Ryan Braun’s suspension may be the easiest of them all: looking at the next Biogenesis targets

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Ryan Braun’s suspension was first and, as the alleged public enemy number one — or two — of Major League Baseball, may eventually be seen as the most significant.  But at the moment it sort of seems like small potatoes, all things considered.

Why? Because the Brewers season was already effectively over and it will all end for Braun and his team after the season ends.  There are other Biogenesis suspensions, however, which will have a much bigger and potentially longer-lasting impact.

The ones to watch: Bartolo Colon, Jhonny Peralta, Nelson Cruz, all of whom are reported to be in Major League’s sights, all of whom are playing for playoff contenders. Depending on what the league makes of Gio Gonzalez’s passing mention on the list, the Nationals could be affected too. Colon, depending on how the league views his inclusion vis-a-vis last year’s positive drug test, could be facing second offender discipline.

Do these players pull a Ryan Braun and take their medicine now? If so, they will deprive their teammates of key cogs just as the playoff stretch drive gets underway. Do they appeal? If so, they risk greater penalties, one assumes, legal costs and the likelihood that any discipline ultimately stretches into next year.

Can the A’s replace Colon in the rotation? Who plays shortstop for the Tigers if Peralta is gone? Nelson Cruz hit a big homer for the Rangers last night. Who is their deep threat with him gone?

Those are all less-sexy topics than bad boy Ryan Braun or badder boy Alex Rodriguez getting popped. But they have far greater actual baseball implications.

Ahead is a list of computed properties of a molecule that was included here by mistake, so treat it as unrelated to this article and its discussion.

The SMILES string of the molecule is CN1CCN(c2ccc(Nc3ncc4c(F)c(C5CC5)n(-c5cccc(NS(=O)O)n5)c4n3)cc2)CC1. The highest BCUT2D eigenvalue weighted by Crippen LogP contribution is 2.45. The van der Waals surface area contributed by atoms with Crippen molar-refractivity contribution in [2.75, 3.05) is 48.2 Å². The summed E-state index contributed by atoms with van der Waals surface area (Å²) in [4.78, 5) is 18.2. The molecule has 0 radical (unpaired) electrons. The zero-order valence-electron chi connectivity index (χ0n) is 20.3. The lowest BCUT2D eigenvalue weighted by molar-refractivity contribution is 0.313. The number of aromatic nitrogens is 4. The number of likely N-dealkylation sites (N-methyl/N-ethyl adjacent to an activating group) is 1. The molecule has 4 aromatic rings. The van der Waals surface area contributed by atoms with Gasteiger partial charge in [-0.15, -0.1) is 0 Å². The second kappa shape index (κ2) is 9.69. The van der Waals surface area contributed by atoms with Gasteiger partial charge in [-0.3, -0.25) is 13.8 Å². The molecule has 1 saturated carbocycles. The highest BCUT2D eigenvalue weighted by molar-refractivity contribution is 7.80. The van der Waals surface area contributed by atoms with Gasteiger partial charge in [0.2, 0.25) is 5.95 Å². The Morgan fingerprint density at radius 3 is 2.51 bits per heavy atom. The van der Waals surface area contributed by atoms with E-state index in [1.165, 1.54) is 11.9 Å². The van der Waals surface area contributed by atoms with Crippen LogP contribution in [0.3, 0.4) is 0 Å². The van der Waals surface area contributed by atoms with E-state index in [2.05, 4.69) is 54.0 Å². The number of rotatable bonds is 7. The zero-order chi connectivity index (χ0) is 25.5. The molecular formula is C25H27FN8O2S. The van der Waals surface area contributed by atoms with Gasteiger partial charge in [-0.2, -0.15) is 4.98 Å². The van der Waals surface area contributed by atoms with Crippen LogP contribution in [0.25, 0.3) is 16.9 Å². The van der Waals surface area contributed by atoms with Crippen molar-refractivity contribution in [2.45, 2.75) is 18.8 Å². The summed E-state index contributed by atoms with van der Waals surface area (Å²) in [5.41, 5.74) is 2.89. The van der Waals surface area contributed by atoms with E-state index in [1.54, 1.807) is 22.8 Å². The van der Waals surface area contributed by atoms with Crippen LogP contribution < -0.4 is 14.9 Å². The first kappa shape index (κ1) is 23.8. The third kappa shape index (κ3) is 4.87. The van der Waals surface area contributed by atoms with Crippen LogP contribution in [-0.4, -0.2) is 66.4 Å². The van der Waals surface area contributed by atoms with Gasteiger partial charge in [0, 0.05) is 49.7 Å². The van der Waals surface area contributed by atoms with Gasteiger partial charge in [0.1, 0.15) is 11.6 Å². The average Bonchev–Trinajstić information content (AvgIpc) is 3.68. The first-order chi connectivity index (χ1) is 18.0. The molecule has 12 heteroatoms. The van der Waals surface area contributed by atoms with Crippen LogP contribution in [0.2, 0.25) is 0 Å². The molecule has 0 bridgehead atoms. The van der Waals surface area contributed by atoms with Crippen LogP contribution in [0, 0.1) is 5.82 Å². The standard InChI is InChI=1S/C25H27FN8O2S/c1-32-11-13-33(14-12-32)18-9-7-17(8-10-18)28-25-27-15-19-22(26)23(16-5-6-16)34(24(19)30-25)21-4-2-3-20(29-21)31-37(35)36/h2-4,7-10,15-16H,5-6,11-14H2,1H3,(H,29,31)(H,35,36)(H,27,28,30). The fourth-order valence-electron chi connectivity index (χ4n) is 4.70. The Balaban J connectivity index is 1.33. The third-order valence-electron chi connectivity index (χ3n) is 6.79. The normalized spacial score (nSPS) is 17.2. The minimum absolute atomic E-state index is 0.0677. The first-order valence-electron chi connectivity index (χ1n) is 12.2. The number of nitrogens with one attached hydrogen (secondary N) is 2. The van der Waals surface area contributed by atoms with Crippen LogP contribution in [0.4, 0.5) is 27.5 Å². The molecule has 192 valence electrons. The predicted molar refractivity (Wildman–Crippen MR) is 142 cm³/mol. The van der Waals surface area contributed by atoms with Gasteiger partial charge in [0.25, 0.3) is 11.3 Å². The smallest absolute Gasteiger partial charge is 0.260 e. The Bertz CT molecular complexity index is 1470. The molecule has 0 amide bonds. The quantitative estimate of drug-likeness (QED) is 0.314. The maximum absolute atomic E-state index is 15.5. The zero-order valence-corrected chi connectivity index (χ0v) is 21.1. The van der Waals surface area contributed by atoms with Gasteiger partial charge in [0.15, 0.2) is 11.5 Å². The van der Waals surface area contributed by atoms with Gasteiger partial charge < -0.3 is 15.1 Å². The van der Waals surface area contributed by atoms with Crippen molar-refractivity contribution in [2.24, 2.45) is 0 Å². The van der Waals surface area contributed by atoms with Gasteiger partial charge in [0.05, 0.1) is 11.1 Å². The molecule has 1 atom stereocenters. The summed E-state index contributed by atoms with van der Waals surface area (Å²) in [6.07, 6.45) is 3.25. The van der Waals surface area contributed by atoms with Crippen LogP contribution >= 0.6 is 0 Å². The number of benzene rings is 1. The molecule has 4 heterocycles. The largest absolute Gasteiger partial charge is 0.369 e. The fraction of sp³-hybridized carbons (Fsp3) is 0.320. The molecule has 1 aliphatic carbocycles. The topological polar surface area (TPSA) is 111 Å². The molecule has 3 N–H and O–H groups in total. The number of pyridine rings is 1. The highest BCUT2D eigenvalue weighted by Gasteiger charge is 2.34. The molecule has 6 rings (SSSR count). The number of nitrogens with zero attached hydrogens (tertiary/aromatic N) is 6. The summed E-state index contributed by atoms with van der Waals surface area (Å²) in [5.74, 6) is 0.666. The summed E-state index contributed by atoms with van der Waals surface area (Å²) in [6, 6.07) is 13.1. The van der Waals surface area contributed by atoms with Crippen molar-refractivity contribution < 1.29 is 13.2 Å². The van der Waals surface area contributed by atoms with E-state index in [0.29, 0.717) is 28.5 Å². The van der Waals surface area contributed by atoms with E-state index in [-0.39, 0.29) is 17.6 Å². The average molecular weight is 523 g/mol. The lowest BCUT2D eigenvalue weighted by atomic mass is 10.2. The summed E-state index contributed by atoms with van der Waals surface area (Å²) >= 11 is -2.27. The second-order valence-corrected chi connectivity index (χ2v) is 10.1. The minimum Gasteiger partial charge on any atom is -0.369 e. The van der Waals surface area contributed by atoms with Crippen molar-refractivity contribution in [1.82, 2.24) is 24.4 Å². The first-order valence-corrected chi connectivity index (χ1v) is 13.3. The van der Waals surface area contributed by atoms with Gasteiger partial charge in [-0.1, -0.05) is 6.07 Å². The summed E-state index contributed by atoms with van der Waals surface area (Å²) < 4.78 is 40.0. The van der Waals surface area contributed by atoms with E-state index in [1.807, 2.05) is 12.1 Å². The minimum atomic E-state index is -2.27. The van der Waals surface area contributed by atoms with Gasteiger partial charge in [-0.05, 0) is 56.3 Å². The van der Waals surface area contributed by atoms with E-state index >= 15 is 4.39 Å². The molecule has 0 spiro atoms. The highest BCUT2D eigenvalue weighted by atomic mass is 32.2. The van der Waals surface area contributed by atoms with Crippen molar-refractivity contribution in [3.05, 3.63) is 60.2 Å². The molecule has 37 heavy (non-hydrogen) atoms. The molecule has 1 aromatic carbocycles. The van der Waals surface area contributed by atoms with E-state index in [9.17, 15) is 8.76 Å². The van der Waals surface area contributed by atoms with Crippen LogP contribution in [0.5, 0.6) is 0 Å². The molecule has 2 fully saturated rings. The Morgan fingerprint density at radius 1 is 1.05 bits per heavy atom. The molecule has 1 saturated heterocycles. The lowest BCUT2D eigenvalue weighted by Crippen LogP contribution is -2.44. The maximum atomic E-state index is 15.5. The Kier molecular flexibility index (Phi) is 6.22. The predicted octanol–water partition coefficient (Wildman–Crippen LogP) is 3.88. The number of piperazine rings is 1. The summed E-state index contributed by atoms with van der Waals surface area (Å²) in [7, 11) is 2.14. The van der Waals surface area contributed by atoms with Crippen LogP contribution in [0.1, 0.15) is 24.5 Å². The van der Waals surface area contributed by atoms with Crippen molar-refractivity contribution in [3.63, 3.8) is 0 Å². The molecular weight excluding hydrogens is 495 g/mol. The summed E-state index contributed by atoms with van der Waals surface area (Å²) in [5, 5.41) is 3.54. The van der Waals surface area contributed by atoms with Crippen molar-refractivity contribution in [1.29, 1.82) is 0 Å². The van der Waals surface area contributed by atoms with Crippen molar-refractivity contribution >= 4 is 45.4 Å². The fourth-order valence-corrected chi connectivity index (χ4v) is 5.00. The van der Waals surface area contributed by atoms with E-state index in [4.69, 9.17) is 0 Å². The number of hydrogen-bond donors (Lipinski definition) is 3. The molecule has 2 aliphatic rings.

The Cards dealt Stephen Piscotty to the A’s, in part, so he could be near his ailing mother

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Last night we wrote about the rumored deal between the Cardinals and the Athletics for Stephen Piscotty. The deal is now official, with Piscotty going to Oakland for minor leaguers Yairo Munoz and Max Schrock.

Something else emerged about the deal today: a big reason why St. Louis traded Piscotty to Oakland as opposed to another team was so that he could be near his mother, who was diagnosed with Lou Gehrig’s disease last May. Piscotty and his family are from Pleasanton, California, about 35 miles from Oakland.

Here’s Cardinals GM John Mozeliak:

This was certainly a baseball trade — Piscotty became expendable for the Cardinals after they acquired Marcell Ozuna yesterday — but it was one which could’ve been made with any team with a couple of red or white chip prospects. That Mozeliak considered Piscotty’s personal situation in making the deal with the A’s is a credit to him and his staff.

The 26-year-old Piscotty hit .235 with nine homers and 39 RBIs in 107 games last season. He has hit .268 with 38 homers and 163 RBIs in 2+ major league seasons. He agreed to a six-year, $33.5 million contract extension last spring.

As for the prospects in return: Munoz, 22, hit .300 with 13 homers and 68 RBIs this year for Double-A Midland and Triple-A Nashville. Schrock, 23, batted .321 with seven homers and 46 RBIs for Midland, and was a Texas League All-Star.